We get used to things.
Yesterday I lived through my first earthquake. Now, yes, I know it was only a 4.4 earthquake. A tiny one, by California standards. No one around here seemed too terribly disturbed by it.
I sometimes have a touch of insomnia, especially when I have something on my mind like I do now with the auditions for Praying Small coming up. So I had gotten up and was at the computer when it hit. At first I thought a really large garbage truck was driving by outside. There was a low rumbling and the house was shaking just a bit. Then I realized it was four in the morning and the garbage people couldn't possibly be here yet. That was when I knew it was an earthquake. I had just enough time to get up from my desk and start toward the bedroom where Angie and Zooey were sleeping, when it ended. Then I just stood there in the kitchen sort of processing what had just happened.
Today I spoke to a few California people (I don't think I'm one of those yet) about it. They were not too interested in it. Just another shake. Most spoke of it as though it were a slightly out of the ordinary ride on the bumper cars. Angie, for example, wasn't the least bit concerned about it. Zooey didn't even bother to get out of bed. Even the pets out here are used to earthquakes.
Started me into thinking how all of us get used to things.
When I was a drug and alcohol counselor for the wretched Salvation Army, I would get to my office around seven in the morning and have a chance to chat a little with the "beneficiaries" (a euphemism in the Salvation Army for slave labor) as they came downstairs from their cots to have a cold, hard breakfast before they were put to work for 14 hours a day in the warehouse. They were cheerful, mostly. Just another day. Just another back-breaking, unfair, sweaty, endless day of work. I couldn't believe they were cheerful about this. But most were. The were used to it.
Sometimes I try to imagine other people's lives. I guess that's why I do what I do. Some years back I drove through my hometown. Didn't tell anyone I was in town. Just drove around and looked at old spots that I remembered. After a few hours I drove back to Columbia, where I had a hotel room, and then on to where I was going. But I had driven by the house where I grew up. Other people, whom I don't know, live there now. It was dusk and the light was on in the bedroom where I had slept for 18 years.
I remembered being in that bedroom, laying in bed, staring at the ceiling, while my father screamed downstairs in yet another drunken rage. Calling us all names, being demonic. And not being the least concerned by it. I was used to it.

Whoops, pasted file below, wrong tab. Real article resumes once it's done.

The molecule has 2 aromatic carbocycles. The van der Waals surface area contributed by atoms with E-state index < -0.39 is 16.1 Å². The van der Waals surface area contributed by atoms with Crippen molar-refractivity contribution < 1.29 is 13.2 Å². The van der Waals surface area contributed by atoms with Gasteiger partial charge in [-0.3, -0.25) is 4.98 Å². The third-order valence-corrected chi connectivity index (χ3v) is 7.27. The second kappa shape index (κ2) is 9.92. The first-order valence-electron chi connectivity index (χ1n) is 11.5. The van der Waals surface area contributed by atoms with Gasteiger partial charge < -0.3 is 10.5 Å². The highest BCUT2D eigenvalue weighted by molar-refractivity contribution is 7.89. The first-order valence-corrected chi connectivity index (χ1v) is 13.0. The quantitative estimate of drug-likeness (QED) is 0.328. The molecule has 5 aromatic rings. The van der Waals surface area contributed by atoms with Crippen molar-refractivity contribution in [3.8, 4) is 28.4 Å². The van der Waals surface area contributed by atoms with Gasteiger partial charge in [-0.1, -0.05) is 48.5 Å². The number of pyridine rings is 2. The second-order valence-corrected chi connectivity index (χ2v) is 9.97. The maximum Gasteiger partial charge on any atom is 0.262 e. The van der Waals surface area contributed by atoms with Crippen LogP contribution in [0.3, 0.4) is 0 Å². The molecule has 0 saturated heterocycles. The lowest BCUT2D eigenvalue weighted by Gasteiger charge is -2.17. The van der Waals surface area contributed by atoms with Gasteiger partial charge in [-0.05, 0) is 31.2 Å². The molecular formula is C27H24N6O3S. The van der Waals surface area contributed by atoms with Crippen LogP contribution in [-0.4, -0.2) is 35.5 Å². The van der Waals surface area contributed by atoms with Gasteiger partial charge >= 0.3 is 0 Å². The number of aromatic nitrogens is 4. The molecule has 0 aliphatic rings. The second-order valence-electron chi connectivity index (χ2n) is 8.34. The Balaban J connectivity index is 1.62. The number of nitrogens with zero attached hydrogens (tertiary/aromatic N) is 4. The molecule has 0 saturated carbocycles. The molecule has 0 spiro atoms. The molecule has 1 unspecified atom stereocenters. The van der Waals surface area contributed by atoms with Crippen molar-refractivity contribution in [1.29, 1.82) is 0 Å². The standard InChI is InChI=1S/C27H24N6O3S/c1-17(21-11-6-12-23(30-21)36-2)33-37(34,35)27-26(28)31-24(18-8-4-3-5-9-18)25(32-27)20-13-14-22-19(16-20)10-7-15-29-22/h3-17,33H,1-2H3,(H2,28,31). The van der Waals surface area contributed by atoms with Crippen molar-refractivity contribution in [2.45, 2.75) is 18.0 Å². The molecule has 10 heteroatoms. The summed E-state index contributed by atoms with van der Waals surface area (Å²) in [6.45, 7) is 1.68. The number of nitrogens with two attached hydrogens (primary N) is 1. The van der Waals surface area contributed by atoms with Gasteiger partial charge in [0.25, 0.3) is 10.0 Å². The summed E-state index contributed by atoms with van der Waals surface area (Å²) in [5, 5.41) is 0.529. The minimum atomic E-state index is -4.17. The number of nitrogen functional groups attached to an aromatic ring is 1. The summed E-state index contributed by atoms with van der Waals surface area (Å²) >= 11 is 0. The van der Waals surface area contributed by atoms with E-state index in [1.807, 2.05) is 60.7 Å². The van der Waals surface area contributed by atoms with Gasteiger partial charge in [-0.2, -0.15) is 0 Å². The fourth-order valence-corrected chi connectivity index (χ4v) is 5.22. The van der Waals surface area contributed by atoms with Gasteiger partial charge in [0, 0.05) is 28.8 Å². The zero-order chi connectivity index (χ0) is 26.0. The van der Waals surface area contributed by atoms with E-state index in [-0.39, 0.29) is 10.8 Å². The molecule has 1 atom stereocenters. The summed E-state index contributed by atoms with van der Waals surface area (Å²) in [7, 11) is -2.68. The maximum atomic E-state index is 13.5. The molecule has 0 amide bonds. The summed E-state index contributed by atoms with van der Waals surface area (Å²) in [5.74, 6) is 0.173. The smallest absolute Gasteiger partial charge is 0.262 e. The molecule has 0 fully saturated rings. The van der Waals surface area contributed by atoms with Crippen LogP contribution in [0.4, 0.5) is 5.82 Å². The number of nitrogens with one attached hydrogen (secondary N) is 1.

I remember being in Chicago, horrible place that it is, in the depth of winter. I was walking to the library to order something (the public library is the highest place of learning on the planet, in my opinion) and a guy suddenly got out of an abandoned car right in front of me. It must have been about 20 below with the wind chill. He was obviously homeless. I stopped and stared for a second. He did the same when he saw me. No one else on the street. It was really cold. He smiled at me and said, "Want a cigarette?" He had some roles with him. I said, no, thanks anyway, and walked on. He was happy. Being homeless in a mortal winter was not out of his comfort zone. He was used to it.
For many years I would trudge to my studio, teach actors all day, trudge home late at night, fix myself a hot chocolate, watch the news and go to bed. So lonely as to be wooden. Not even knowing I was lonely because I was so far in the middle of it. Get up early and do the same again. An endless cycle of days interrupted by nothing. I was used to it.
Lonely, single people do this everywhere.
I remember driving to a theatre gig some years back. The work was in Dallas, as I recall. As I topped a hill in South Carolina, twilight, Springsteen blaring from my rental car speakers, suddenly I saw a huge backup, cars stopped, pulled over, highway patrol lights swirling, people standing around. I pulled over, turned down my CD and got out and walked up to where the action was. A terrible accident had just occurred. One of the patrolmen was standing and staring at a body of a young man. Maybe twenty years old. Maybe less. Ambulance hadn't gotten there yet. Saw me standing too close. Said, "Step back a little, would you, sir." Then, in reference to the dead young man, "Drivin' too fast, I guess." I turned and threw up. He walked past me and patted me casually on the side of my arm. I walked back to my car and sat there astonished at his lack of concern and stunned at just seeing a dead person. He saw dead young men all the time, I guess. Drivin' too fast. He was used to it.
Just a few minutes earlier, irony of ironies, I had been listening to Bruce Springsteen sing the song, Wreck on the Highway.
So I'm trying to process the idea of people living in this area of the country completely casual about the entire earth shaking beneath them. Millions of people simply stopping for a moment and allowing the universe itself to tremble for a few moments and then return to normal. An acknowledgment, briefly, that something awesome had taken place, but quickly forgotten. They had places to go, bills to pay, people to smile at.
And then there's me. Standing in a dark kitchen at four in the morning, scared and shocked. Not at all used to this. I don't want to ever get used to this. I don't want to ever be that boy again, staring at the ceiling, listening to a savage drunk scream obscenities only yards away, thinking off-handedly about what he might do tomorrow, the brutality barely registering.
I don't want to get used to earthquakes.
See you tomorrow.